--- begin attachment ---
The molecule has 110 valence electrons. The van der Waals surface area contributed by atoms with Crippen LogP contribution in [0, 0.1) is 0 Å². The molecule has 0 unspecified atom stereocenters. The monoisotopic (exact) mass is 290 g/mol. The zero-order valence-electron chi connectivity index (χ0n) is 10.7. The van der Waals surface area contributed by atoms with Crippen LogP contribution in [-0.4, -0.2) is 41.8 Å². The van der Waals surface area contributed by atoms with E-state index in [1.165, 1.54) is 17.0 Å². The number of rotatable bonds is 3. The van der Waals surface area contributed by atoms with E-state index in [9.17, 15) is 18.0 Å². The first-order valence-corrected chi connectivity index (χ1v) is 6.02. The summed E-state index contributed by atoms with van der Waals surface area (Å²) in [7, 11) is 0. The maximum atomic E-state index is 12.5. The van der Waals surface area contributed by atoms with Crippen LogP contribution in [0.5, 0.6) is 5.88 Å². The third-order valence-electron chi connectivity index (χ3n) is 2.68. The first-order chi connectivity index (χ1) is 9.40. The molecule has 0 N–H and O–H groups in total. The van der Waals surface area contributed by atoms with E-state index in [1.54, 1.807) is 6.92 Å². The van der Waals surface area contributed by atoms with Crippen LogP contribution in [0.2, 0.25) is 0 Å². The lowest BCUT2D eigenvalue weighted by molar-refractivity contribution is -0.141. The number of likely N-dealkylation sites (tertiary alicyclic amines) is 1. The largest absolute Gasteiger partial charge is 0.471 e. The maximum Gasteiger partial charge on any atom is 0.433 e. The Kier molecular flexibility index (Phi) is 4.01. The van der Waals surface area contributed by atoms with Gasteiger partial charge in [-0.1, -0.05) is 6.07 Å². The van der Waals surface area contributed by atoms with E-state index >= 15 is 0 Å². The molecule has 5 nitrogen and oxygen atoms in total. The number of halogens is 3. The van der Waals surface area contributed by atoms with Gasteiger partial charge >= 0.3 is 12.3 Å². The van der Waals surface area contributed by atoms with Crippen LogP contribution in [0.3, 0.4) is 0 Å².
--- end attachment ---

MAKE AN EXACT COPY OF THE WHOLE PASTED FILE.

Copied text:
The molecule has 110 valence electrons. The van der Waals surface area contributed by atoms with Crippen LogP contribution in [0, 0.1) is 0 Å². The molecule has 0 unspecified atom stereocenters. The monoisotopic (exact) mass is 290 g/mol. The zero-order valence-electron chi connectivity index (χ0n) is 10.7. The van der Waals surface area contributed by atoms with Crippen LogP contribution in [-0.4, -0.2) is 41.8 Å². The van der Waals surface area contributed by atoms with E-state index in [1.165, 1.54) is 17.0 Å². The number of rotatable bonds is 3. The van der Waals surface area contributed by atoms with E-state index in [9.17, 15) is 18.0 Å². The first-order valence-corrected chi connectivity index (χ1v) is 6.02. The summed E-state index contributed by atoms with van der Waals surface area (Å²) in [7, 11) is 0. The maximum atomic E-state index is 12.5. The van der Waals surface area contributed by atoms with Crippen LogP contribution in [0.5, 0.6) is 5.88 Å². The third-order valence-electron chi connectivity index (χ3n) is 2.68. The first-order chi connectivity index (χ1) is 9.40. The molecule has 0 N–H and O–H groups in total. The van der Waals surface area contributed by atoms with E-state index in [1.54, 1.807) is 6.92 Å². The van der Waals surface area contributed by atoms with Crippen LogP contribution in [0.2, 0.25) is 0 Å². The lowest BCUT2D eigenvalue weighted by molar-refractivity contribution is -0.141. The number of likely N-dealkylation sites (tertiary alicyclic amines) is 1. The largest absolute Gasteiger partial charge is 0.471 e. The maximum Gasteiger partial charge on any atom is 0.433 e. The Kier molecular flexibility index (Phi) is 4.01. The van der Waals surface area contributed by atoms with Gasteiger partial charge in [-0.1, -0.05) is 6.07 Å². The van der Waals surface area contributed by atoms with E-state index >= 15 is 0 Å². The molecule has 5 nitrogen and oxygen atoms in total. The number of halogens is 3. The van der Waals surface area contributed by atoms with Gasteiger partial charge >= 0.3 is 12.3 Å². The van der Waals surface area contributed by atoms with Crippen LogP contribution in [0.3, 0.4) is 0 Å².